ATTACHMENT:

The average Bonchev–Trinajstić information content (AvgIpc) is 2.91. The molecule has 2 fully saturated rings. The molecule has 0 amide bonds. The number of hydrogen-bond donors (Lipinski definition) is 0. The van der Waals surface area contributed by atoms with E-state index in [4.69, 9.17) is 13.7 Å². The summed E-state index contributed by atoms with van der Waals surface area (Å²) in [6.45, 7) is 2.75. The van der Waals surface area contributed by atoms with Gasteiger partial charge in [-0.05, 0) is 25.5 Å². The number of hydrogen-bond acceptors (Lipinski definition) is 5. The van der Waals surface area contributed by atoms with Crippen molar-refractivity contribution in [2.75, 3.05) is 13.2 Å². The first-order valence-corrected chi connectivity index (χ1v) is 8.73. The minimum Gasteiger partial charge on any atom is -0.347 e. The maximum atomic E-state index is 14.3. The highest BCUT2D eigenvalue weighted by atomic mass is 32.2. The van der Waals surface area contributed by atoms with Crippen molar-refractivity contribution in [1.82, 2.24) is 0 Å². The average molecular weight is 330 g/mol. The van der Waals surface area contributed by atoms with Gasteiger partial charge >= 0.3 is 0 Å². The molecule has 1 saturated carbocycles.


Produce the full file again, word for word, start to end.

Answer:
The average Bonchev–Trinajstić information content (AvgIpc) is 2.91. The molecule has 2 fully saturated rings. The molecule has 0 amide bonds. The number of hydrogen-bond donors (Lipinski definition) is 0. The van der Waals surface area contributed by atoms with E-state index in [4.69, 9.17) is 13.7 Å². The summed E-state index contributed by atoms with van der Waals surface area (Å²) in [6.45, 7) is 2.75. The van der Waals surface area contributed by atoms with Gasteiger partial charge in [-0.05, 0) is 25.5 Å². The number of hydrogen-bond acceptors (Lipinski definition) is 5. The van der Waals surface area contributed by atoms with Crippen molar-refractivity contribution in [2.75, 3.05) is 13.2 Å². The first-order valence-corrected chi connectivity index (χ1v) is 8.73. The minimum Gasteiger partial charge on any atom is -0.347 e. The maximum atomic E-state index is 14.3. The highest BCUT2D eigenvalue weighted by atomic mass is 32.2. The van der Waals surface area contributed by atoms with Crippen molar-refractivity contribution in [1.82, 2.24) is 0 Å². The average molecular weight is 330 g/mol. The van der Waals surface area contributed by atoms with Gasteiger partial charge >= 0.3 is 0 Å². The molecule has 1 saturated carbocycles.